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added more references to 2-spectral triple (as far as I can see Jürg Fröhlich with his students was the first to try to formalize this to some extent)
Over on G+ Stam Nicolis kindly points out a more recent contribution to the “2d SCFT = 2NCG” idea, I have added the following to the references:
Analogous detailed discussion based not on the vertex operator algebra description of local CFT but on the AQFT description via conformal nets is in
- {#CHKL09} Sebastiano Carpi, Robin Hillier, Yasuyuki Kawahigashi, Roberto Longo, Spectral triples and the super-Virasoro algebra, Commun.Math.Phys.295:71-97 (2010) (arXiv:0811.4128)
where 2d SCFTs are related essentially to local nets of spectral triples.
I expanded the text in the Idea-section at 2-spectral triple and added this reference here, which is currently the earliest that I am aware of which observes that the 0-mode sector of a 2d SCFT yields a spectral triple:
I have expanded at 2-spectral triple: more references and more comments and pointers to the references from the main text.
This was prompted by an exposition on PhysicsForums Insights that I wrote: Spectral standard model and String compactifications.
What does ’super’ add to VOA in terms of the role it plays in a 2-spectral triple?
Perhaps another way of asking about things here is how the connection goes: the monster vertex operator algebra is a super VOA, the monster group/Leech lattice shows up relating to the bosonic string, but that’s a version of the string lacking worldsheet supersymmetry.
Regarding the first question:
Connes’ first definition of spectral triple had the Laplace operator instead of the Dirac operator. That turned out to work, too, but only to some extent, and all proofs were tedious (such as that a Riemannian manifold may be reconstructed from its spectral triple).
Then later he found that the theory flows much better if one uses the Dirac operator, hence the “square root” of the Laplace operator.
But in terms of worldline quantum mechanics, passing from the Laplace operator to the Dirac operator means introducing worldline supersymmetry. The Dirac operator is the worldline supercharge.
Now passing from one to two worldvolume dimensions, the analogous step is that from VOAs to super VOAs.
Regarding the second question:
The super VOA here is that of the heterotic string, which has (1,0) supersymmetry (“only”). The holomorphic part looks like a 10d chiral superstring, but the antiholomorphic part looks like a 26d chiral bosonic string, compactified on the Leech lattice.
This heterosis of (non-)supersymmetries is what gives the heterotic string its name and which, one way or another, is responsible for its magic properties.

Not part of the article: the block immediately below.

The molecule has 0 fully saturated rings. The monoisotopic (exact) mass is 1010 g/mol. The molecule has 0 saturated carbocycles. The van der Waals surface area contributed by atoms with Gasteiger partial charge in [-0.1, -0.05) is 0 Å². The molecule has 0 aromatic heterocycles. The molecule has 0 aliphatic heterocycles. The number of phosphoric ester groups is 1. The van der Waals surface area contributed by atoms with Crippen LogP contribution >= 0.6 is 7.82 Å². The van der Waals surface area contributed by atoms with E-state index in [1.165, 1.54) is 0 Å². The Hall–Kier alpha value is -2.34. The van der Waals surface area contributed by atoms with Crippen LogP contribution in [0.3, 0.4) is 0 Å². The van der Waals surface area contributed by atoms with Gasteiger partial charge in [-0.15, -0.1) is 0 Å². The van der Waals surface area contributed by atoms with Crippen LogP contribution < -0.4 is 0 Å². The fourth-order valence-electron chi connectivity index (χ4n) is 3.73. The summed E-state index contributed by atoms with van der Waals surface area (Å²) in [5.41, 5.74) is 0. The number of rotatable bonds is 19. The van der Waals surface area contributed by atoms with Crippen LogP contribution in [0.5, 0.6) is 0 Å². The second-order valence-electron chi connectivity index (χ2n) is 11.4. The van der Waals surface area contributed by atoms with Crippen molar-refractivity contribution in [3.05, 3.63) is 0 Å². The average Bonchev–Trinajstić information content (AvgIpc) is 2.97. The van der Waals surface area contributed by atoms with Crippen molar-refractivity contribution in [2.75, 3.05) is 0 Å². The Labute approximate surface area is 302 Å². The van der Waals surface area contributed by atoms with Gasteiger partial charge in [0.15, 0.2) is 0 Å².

Here I think what happens is that the non-trivial part of the super VOA automorphisms all comes from the Leech lattice hidden in its anti-holomorphic sector, and so the computation may be reduced to automorphisms of the Leech lattice.
I think. Still have to absorb in real detail all things moonshiny. Experts should please correct me.
Incidentally, this combination of chiral sigma-models in the heterotic string is another instance of “non-geometric” string vacua: The two chiral halfs of a 2d sigma model jointly determine a geometric background, but discarding one and replacing it with the corresponding chiral half of another sigma model gives in total something that is not the two chiral halfa of a single sigma-model anymore, hence which is “non-geometric”.
Thanks! So of course we should include this wisdom on the relevant pages.
So, re #7, that first table at 2-spectral triple should really say ’super VOA’?
So of course we should include this wisdom on the relevant pages
made a quick note here
re #7, that first table at 2-spectral triple should really say ’super VOA’?
But then also the “operator algebra” in the slot right above should be “super operator algebra”. Alternatively the term headlining this column could say “bosonic underlying algebra”.
Not all fine print of definitions can be captured by these survey tables, though! I hope the reader understands that these tables cannot be a substitute for the actual definitions.
So if M-theory is behind the 5 string theories, including the heterotic ones, does it “know” about what the heterotic string has to do with the Leech lattice, moonshine, etc? Does it know about bosonic M-theory?
Did I see the latter has 2-branes and 21-branes? Anything cohomotopic going on there?
does it “know” about what the heterotic string has to do with the Leech lattice, moonshine, etc?
One way it “knows” about this is via KK-compactification on K3-surfaces by the cohomology lattice of K3-surfaces. These embed into suitable Niemeier lattices.
Am on my phone now, but when I am back, we’ll start an entry on HET-IIA. This is all about K3.
among mathematical accounts this one here seems useful: https://doi.org/10.1007/s40687-018-0150-4
to the discussion on how the Connes-Lott models strikingly match properties of superstring vacua, I have added the full pertaining quote from Connes 06, p. 8:
When one looks at the table (7.2) of Appendix 7 giving the KO-dimension of the finite space $[$ i.e. the noncommutative KK-compactification-fiber $]$ one then finds that its KO-dimension is now equal to 6 modulo 8 (!). As a result we see that the KO-dimension of the product space $M \times F$ $[$ i.e. of 4d spacetime $M$ with the noncommutative KK-compactification-fiber $F$$]$ is in fact equal to $10 \sim 2$ modulo 8. Of course the above 10 is very reminiscent of string theory, in which the finite space $F$ might bea good candidate for an “effective” compactification at least for low energies. But 10 is also 2 modulo 8 which might be related to the observations of Lauscher-Reuter 06 about gravity.
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